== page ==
Photo taken yesterday, 6/25/15, two wks post-op.

Norco is a controlled substance, requiring a doctor's script that must be hand-delivered to the pharmacy. Last week we called the doc's office in Sacramento to get a refill mailed to us, which was done. I waited till Monday to fill it at Walgreen's and was told NO WAY, because it wasn't dated. Jimmy had maybe a day and a half left of meds. Could Walgreen's call the doc's office? How about a fax? NO WAY. The pharmacist said, go back to your doctor. I said, the doctor is in Sacramento. She just looked at me. So? 

Geez.  So, with Jimmy's blessing and with the nurse expecting me, I hauled my butt the 65 miles down to Sac, where the nurse apologized and wrote the date on the script I brought with me, the original one. Geez.  I left the house at 9:30, got the DATE on the script and was finished by 11ish.  Always one to look for a silver lining, I'd called son, Matt, the nite before to see if he wanted to "do" lunch. Sure. We enjoyed a nice lunch at Cafe Bernardo, after which I went back to their place to visit for a few minutes, and then I hauled my sorry ass back up to Walgreen's in Nevada City where the script was filled by a different clerk and pharmacist. No problem!!!  (Could I have filled in the date myself and come back the next day?  Maybe, but I figured I'd get in trouble somehow.)  So, I was home by about 3:45, and that was my Tuesday. Oh, BTW  -- the temp in Sac was 99 stifling hot degrees. BUT, Jimmy was on his own pretty much all day, and he did just fine.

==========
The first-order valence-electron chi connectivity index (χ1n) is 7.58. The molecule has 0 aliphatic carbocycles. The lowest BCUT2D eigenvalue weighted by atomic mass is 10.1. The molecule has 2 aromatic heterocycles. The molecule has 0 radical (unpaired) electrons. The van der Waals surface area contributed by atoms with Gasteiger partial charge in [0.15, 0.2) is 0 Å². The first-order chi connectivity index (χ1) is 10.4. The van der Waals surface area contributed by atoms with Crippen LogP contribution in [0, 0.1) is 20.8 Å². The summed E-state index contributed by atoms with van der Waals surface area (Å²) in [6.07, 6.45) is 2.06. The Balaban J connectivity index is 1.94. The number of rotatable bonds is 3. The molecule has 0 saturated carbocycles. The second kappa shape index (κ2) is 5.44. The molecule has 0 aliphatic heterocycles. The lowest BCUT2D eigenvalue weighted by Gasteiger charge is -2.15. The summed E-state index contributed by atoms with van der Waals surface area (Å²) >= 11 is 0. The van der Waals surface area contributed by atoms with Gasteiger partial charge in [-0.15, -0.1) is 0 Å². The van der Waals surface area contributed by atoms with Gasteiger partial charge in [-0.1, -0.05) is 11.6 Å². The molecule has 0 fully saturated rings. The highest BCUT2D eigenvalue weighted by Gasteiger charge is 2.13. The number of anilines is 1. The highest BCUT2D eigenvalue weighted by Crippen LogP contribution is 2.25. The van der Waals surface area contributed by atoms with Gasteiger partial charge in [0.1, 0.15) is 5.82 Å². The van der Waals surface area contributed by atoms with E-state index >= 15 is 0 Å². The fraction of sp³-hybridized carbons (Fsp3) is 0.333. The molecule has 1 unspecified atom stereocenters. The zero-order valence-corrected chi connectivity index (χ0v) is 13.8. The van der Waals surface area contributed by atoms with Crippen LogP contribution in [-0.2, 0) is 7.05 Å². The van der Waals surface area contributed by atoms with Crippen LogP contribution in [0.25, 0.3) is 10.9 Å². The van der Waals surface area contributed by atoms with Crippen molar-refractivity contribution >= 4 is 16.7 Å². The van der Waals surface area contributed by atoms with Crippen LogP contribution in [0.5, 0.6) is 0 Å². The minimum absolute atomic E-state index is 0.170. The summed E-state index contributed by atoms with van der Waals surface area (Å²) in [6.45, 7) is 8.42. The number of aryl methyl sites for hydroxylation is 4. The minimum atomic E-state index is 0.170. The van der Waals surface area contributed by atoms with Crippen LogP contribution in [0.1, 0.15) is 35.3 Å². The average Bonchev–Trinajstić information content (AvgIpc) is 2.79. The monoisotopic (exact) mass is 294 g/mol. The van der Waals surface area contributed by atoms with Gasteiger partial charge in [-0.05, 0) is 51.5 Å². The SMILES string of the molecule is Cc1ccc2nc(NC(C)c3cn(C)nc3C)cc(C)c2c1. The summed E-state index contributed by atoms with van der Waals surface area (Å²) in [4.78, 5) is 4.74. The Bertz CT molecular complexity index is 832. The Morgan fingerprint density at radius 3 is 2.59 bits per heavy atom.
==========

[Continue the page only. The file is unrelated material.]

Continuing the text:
People say, "don't forget to take time for yourself."  I don't forget, but in these two weeks, spare time has been at a premium.  However, I've been able to get out and walk this past week, a half-hour at first, but this morning I walked the canal path for a bit over an hour, something I enjoy very much.  We're looking forward to getting back on our hikes, all in due time.  I got an early start this morning, 7:15, since today's forecast temp is 97 degrees, whew!  
Welcome to summer!

 Lamb's Ears in our backyard, about the only thing thriving.